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Metz, Bailey & McLoughlin, LLP provides
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Attorneys For Today, Counselors For Life

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    614-423-4619

Attorneys For Today, Counselors For Life

Attorneys For Today, Counselors For Life

Metz, Bailey & McLoughlin, LLP provides
customized estate planning and
business law services to clients
throughout Ohio

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The Estate Planning Process

On Behalf of | Aug 15, 2022 | estate planning | 0 comments

What is an Executor?

An Executor is the legal representative you nominate in your Will to represent your probate estate upon your death. After filing the Will in the Probate Court, the Court officially appoints the Executor. The Executor then gathers the assets that are governed by your Will and distributes them as you directed in your Will.

What is a Trustee?

A Trustee is the legal representative you name in your Trust to manage the assets in your Trust and any assets designated to move into your Trust upon your death. The Trustee administers these assets according to the terms of the Trust without going through the probate process. The Probate Court will not manage the Trust or the Trustee.

What are examples of assets that pass directly to beneficiaries but are NOT probate assets?

  • Assets within a Trust or designated to move into a Trust upon your death by beneficiary designation
  • Joint and Survivorship property
  • Financial assets designated to be Payable on Death (POD)
  • Property designated to Transfer on Death (TOD)
  • Life insurance with named beneficiaries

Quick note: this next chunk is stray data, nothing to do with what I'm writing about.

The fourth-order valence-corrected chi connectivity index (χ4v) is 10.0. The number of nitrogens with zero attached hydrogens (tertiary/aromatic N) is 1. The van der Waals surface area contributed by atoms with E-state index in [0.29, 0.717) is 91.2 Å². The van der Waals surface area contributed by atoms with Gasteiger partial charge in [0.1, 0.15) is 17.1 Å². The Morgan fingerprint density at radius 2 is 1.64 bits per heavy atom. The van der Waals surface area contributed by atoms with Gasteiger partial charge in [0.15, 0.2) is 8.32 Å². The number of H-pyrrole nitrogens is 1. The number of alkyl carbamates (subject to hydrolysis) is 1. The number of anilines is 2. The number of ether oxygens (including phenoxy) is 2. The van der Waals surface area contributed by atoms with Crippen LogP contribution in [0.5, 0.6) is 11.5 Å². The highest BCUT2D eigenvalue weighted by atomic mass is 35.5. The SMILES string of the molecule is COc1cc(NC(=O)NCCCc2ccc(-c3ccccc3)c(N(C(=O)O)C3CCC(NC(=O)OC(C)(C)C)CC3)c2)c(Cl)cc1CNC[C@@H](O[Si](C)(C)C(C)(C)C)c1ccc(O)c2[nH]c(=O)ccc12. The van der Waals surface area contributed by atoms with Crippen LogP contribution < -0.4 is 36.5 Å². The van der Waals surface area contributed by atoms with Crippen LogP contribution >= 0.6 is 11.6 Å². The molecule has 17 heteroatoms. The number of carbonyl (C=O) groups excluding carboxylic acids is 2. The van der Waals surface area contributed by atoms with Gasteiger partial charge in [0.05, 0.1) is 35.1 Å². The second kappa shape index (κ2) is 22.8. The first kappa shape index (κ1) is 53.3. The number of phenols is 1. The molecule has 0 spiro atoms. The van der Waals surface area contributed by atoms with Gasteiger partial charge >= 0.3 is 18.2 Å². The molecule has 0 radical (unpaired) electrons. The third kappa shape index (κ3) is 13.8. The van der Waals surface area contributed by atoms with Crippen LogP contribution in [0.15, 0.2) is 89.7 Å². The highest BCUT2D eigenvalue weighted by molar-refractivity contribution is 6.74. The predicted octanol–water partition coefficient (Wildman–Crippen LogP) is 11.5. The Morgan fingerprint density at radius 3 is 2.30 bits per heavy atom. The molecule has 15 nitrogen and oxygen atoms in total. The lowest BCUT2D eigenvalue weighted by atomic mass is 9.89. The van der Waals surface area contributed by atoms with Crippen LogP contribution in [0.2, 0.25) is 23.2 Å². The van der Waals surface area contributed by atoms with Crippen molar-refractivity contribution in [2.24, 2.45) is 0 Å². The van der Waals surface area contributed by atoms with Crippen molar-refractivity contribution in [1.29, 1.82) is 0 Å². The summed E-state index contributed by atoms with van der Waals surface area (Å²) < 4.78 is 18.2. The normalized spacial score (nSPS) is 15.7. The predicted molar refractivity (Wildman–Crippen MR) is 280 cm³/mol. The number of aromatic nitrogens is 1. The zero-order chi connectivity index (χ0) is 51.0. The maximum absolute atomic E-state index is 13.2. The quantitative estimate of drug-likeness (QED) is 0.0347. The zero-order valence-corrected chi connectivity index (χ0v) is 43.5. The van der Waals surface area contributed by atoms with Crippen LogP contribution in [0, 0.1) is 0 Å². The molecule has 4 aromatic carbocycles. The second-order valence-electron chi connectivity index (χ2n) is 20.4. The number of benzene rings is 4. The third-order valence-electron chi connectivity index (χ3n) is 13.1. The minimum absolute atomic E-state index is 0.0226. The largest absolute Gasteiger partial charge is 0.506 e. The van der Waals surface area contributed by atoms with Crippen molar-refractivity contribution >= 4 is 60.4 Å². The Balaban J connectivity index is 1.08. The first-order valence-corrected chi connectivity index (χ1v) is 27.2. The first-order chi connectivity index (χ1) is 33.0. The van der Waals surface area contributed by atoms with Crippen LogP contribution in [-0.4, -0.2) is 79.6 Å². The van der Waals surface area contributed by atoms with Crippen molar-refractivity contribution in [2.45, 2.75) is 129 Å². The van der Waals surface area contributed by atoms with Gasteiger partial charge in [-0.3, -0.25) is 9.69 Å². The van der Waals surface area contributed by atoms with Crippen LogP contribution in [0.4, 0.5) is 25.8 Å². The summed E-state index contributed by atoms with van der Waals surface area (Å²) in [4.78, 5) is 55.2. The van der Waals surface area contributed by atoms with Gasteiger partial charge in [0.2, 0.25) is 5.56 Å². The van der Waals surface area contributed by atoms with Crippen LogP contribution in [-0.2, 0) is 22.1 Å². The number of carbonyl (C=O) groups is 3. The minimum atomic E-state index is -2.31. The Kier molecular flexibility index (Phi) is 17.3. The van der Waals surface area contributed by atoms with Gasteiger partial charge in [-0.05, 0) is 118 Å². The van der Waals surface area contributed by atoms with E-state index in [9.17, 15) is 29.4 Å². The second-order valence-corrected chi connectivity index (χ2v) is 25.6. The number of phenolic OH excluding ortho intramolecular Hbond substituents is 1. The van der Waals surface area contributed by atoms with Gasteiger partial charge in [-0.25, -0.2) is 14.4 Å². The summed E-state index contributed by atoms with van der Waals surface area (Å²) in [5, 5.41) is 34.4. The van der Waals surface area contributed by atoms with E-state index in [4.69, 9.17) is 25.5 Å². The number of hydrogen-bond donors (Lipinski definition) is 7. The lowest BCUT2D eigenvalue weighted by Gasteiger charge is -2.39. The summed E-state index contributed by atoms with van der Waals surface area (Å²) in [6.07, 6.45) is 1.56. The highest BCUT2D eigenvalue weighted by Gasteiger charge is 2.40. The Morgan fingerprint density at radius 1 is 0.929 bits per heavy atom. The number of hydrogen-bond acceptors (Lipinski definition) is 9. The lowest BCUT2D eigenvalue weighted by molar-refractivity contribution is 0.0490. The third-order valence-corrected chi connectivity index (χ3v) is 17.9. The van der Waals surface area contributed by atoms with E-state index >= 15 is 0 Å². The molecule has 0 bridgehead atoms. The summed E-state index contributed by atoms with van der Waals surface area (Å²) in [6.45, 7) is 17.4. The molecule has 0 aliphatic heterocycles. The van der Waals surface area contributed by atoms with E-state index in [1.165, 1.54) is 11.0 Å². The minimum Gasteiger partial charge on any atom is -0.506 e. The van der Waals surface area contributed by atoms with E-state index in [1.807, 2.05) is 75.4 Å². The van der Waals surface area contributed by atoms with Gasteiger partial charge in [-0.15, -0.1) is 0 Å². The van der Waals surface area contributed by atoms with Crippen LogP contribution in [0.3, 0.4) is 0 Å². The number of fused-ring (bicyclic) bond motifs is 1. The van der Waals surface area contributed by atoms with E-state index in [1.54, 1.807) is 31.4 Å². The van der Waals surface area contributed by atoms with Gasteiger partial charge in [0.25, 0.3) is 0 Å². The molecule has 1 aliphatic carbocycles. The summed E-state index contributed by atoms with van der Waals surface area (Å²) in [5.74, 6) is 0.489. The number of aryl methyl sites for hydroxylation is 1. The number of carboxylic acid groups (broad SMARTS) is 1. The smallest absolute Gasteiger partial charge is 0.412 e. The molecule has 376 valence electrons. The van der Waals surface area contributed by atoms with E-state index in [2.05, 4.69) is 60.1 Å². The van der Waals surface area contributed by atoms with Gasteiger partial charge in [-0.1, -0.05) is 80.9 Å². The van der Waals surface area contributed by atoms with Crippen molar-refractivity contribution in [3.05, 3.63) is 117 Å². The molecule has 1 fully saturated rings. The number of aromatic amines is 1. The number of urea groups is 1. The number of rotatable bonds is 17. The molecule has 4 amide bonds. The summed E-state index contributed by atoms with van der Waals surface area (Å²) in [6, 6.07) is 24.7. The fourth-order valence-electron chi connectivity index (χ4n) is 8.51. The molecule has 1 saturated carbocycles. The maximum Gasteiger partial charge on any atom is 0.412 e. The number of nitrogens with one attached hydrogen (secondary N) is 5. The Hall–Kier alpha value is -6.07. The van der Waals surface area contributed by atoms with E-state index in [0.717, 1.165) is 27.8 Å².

• Retirement accounts with named beneficiaries

Do estate taxes and annual giving limits effect my estate planning?

In 2022, you can distribute $12.06 million ($24.12 mill. with your spouse), the lifetime estate tax exemption, to your heirs without federal estate taxes. There is no Ohio estate tax. In 2022, while you are alive, you can give up to $16,000 each year ($32,000 with your spouse) to one person (but to an unlimited number of people) without filing a gift tax return or reducing your lifetime exemption. Estate planning should include consideration of these tax issues.

How long does estate planning take?

You will typically sign the final estate planning documents within six to seven weeks following your initial appointment with your attorney. Often the length of time depends on your circumstances and scheduling of the signing.

Estate planning is a major portion of our practice, and it is our goal to make the process as easy as possible. When we meet with you, we will discuss various ways to avoid the costs of probate while satisfying your planning objectives, so that your wealth is efficiently transferred to your loved ones upon your death. We will select the appropriate estate planning documents and tailor them to suit your specific needs.

We will identify ways you might hold certain assets and make beneficiary designations during your life to avoid probate upon your death. We will assist you in converting asset titles as needed, including drafting new deeds or creating a Trust to protect your assets. We will also help you identify the best persons in your life to play certain roles during your life as your Power of Attorney for financial purposes and for healthcare purposes.

Action steps in our Firm’s typical estate planning process include:

  • We will send to you a checklist of questions about your assets and your family. You (and your spouse if any) will bring the completed checklist to your initial appointment with your attorney.
  • The Initial Meeting: We will identify your major assets and help you formulate your planning objectives.
  • We will select the appropriate estate planning documents to address your specific needs and goals.
  • We will draft all those estate planning documents and send them to you for final review, allowing you to make any changes you desire, before signing.
  • The Signing: You will sign final estate planning forms, and we will send you home with originals. We offer to store your original Will in our vault for free, but you may choose to take the Will home with you.
  • We will file any forms as may be necessary (i.e. rewritten Deeds and Transfer On Death affidavits).
  • We will send an invoice. You may have a legal insurance plan that covers all or a portion of this amount. We accept several legal plans. Note: Legal plans never cover filing fees, if there are any.
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